COLUMBUS, Ohio -- A new study suggests that up to 44 percent of adults believe that, in some cases, people may get a serious illness because they deserve it for bad behavior.
These results provide evidence that, while adults may learn the principles of science in school, they don't always apply these principles in all situations, according to researchers at Ohio State University.
"Even adults abandon scientific reasoning under certain circumstances," said Lakshmi Raman, co-author of the study and a doctoral student in psychology at Ohio State.
Raman conducted the study with Gerald Winer, a professor of psychology at Ohio State. They presented their results Aug. 21 in Boston at the annual meeting of the American Psychological Association.
In the study, 239 college students were presented with a vignette about a person contracting a mysterious, serious and deadly illness. The ill person was described as having lied, cheated and done other bad things. In the vignette, the main character, talking about the person who got sick, said "I believe that serious illnesses happen at least slightly more often to people who deserve them." A minor character in the vignette then agreed or disagreed with this statement, depending on which experimental group they were in.
Participants in the study were then asked if they agreed that a person could become ill because he or she was bad. This theory that bad behavior could lead to illness is known as "immanent justice." Depending on how the vignette was presented, between 19 and 44 percent of participants agreed with the idea of immanent justice. "We found adults are often a lot less sophisticated in their reasoning than we would imagine," Winer said.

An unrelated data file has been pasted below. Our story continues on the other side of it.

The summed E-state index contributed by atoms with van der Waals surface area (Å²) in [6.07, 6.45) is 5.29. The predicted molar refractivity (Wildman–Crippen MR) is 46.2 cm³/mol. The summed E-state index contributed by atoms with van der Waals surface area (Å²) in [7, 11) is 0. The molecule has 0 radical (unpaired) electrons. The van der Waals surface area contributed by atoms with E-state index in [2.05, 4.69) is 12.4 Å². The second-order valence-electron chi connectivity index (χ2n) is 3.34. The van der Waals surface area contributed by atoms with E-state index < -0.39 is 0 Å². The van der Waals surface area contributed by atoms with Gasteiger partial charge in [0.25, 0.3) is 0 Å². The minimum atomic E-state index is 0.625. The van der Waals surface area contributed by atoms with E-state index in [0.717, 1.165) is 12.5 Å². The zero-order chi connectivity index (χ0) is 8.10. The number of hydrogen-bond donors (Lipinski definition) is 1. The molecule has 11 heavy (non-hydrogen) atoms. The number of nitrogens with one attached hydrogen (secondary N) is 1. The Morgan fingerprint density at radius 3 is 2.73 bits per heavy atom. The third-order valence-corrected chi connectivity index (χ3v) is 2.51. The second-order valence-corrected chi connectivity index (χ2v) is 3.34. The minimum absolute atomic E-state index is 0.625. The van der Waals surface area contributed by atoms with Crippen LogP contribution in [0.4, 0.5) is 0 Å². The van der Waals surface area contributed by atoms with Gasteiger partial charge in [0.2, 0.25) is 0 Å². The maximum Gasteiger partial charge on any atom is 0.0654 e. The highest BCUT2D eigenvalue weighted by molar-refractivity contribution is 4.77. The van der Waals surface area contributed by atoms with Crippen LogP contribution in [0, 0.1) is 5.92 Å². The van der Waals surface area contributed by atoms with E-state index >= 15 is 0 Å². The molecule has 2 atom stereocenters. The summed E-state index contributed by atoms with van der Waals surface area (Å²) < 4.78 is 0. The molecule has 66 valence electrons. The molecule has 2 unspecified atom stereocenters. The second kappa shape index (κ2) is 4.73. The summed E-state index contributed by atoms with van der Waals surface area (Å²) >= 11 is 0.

The study also revealed the power of language in influencing beliefs. Study participants were most likely to agree with immanent justice reasoning (44 percent) when a character in the vignette, talking about the sick person, repeated the metaphor "what goes around comes around." Raman said this finding shows "language has a powerful role in our cognitive processes."
Participants were least likely to agree with immanent justice thinking (19 percent) when the vignette contained no metaphor and when the minor character simply agreed or disagreed with the main character about immanent justice, without repeating a statement linking bad behavior and illness.
The study found participants were not swayed one way or the other by whether the minor character agreed or disagreed with the main character's belief in immanent justice.
The results don't mean that adults are always irrational, Raman said. "We're not saying that adults lack a biological understanding of the causes of illness," she said. "But they may fall back on unscientific reasoning when rational explanations aren't readily available. In this case, we described the illness as mysterious and deadly, so some participants may look for an unscientific explanation for the illness."
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